It’s certainly time for the council to have a rethink.  But I’m not holding my breath.  The last time planners recognised their plan for a compact city was not working, they simply argued for more regulation (in Growing Smarter, Auckland Regional Council 2007).

Getting grounded
The deficiencies of the current planning culture go further than the impacts of land rationing on property markets.   I’ve attended several hearings reviewing the Proposed Auckland Unitary Plan (the PAUP, a statutory document intended to implement the aforementioned Auckland Plan).  I’ve been struck by three things. 

(1) Private costs and commitments
First, there is the amount of time spent by the very large number of professionals drawn into the process: lawyers, independent planners, and a variety of experts (including the many consultant planners and experts commissioned by the council to advise its "different planners and experts" – go figure). 

The cost of all this to the wider community must be substantial – quite apart from the Council's $70m annual planning budget ($45 for every person living in the region).

(2) Getting grounded
Second, many private citizens are putting real time and thought into making submissions to a plan that has serious implications for them and their neighbours, their livelihoods and their lifestyles.  However, at the plan hearings in different parts of the region submitters addressing local, practical matters are up against by a centralised process and a complex and coercive set of regulations built in large part on supposition.

In fact, it is the many parties with a commitment to living and working in the region that anyone charged with thinking about the future of Auckland should be listening to, rather than talking to each other.  

Unfortunately, the groupthink taking place in Auckland Council excludes divergent views and local circumstances when they cut across the beliefs that mark the current planning culture.

Institutional myopia generally is one of the reasons we end up with dubious decisions by large organisations out of touch with their public. This has already been demonstrated in the Council’s faulty assessment of housing capacity behind the proposed Auckland Unitary Plan.

Hopefully, the Plan Review Panel will counter such narrow thinking and ground the PAUP in reality rather than theory.

(3) Push back
Third, council officers and consultants seem almost inevitably to push back against any deviation from the PAUP proposed by submitters, implying that the principles they have adopted should prevail over the knowledge, aspirations, and circumstances of households, businesses, and community groups. 

Even when council officers change their position in the face of the evidence, it seems often to be to draw back from increasing flexibility or providing for wider development opportunities, even to the extent of retreating from provisions set out in the PAUP as originally notified.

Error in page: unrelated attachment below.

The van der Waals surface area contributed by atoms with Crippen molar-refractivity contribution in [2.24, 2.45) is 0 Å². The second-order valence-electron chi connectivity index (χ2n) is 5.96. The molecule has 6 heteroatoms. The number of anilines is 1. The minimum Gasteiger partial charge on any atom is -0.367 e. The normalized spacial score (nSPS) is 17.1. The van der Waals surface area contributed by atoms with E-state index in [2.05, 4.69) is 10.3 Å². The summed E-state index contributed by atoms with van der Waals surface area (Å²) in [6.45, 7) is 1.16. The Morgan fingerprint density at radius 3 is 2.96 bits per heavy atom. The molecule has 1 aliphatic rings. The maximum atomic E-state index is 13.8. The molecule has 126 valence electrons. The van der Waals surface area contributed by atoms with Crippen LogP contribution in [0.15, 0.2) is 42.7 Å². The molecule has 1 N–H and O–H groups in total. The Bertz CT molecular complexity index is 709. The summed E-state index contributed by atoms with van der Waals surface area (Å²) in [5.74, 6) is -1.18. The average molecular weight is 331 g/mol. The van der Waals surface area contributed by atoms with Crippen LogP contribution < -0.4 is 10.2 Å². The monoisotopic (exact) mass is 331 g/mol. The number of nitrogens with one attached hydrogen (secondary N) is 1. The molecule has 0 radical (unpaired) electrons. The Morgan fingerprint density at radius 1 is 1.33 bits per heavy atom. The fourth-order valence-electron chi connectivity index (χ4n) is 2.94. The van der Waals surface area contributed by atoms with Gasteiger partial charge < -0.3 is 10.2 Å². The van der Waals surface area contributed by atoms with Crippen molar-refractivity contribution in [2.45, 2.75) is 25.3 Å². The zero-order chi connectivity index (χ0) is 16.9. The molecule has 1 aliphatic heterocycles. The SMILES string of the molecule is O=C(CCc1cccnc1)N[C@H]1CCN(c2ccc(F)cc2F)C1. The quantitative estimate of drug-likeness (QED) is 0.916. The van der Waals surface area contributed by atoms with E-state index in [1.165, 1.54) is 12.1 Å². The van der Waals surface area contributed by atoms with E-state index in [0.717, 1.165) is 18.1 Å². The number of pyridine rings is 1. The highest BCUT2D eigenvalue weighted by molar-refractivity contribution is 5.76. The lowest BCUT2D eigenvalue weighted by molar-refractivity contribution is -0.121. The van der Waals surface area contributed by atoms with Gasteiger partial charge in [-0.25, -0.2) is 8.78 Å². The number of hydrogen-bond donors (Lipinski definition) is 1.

This might be acceptable or understandable if we are confident that the Council has properly identified and prioritised the issues, objectives and policies in the first place.

House of cards?
Unfortunately, we can’t be.  Drilling down into some of the material cited in the hearings and the documented rationale for various objectives and policies in the PAUP (contained in Section 32 reports) is disquieting.  There is a plethora of material, it is difficult to access, not especially conclusive, and in many cases, hard to relate to the policies it purports to support. 

A lack of clarity or critical analysis means that much of this material appears irrelevant, dated, or contradictory.  This raises the uncomfortable thought that despite its budget, the quality of expertise bought to bear on planning in Auckland does not match the challenges associated with a region of 1.5 million people (and growing), compared with preparing plans that deal more directly with the circumstances of different areas within the region. 

Consolidating planning and plans (and truncating the process) with the aim of streamlining is beginning to look like a step in the wrong direction.

Or less charitably, it may indicate that the quality of our planning is not up to the challenges of reconciling sound environmental management with the diversity and volatility of modern urban development.  This has serious implications, including that of not providing for the housing and employment needs of a population that the planners expect to continue to grow strongly for the foreseeable future.

When is more too much?
All of this led me to revisit Auckland local government employment numbers.  I haven't dug up the numbers employed directly in planning.  But the overall Auckland figures increased 8.8% over the two years to 2015 compared with just 2.2% for the rest of New Zealand.

In fact, Auckland’s local government employment jumped by over 50% from 2010 to2015!  The rest of New Zealand experienced just 5% growth.  (This included 23% growth in Canterbury, a short-term boost attributable presumably to the response to the 2010 and 2011 earthquakes). So much for the greater efficiencies trumpeted for amalgamation.

Worringly, 50% growth in local government employment compares with an estimated 9% growth in population and less than 13% growth in other employment over the same period.  

In this case, more may be less
Auckland is clearly putting more resources into local government. It’s hard to see the benefits this is delivering to a city struggling still with expensive land, inadequate transport infrastructure, inappropriate land use, and an intrusive planning culture which appears to be promoting more rather than better regulation.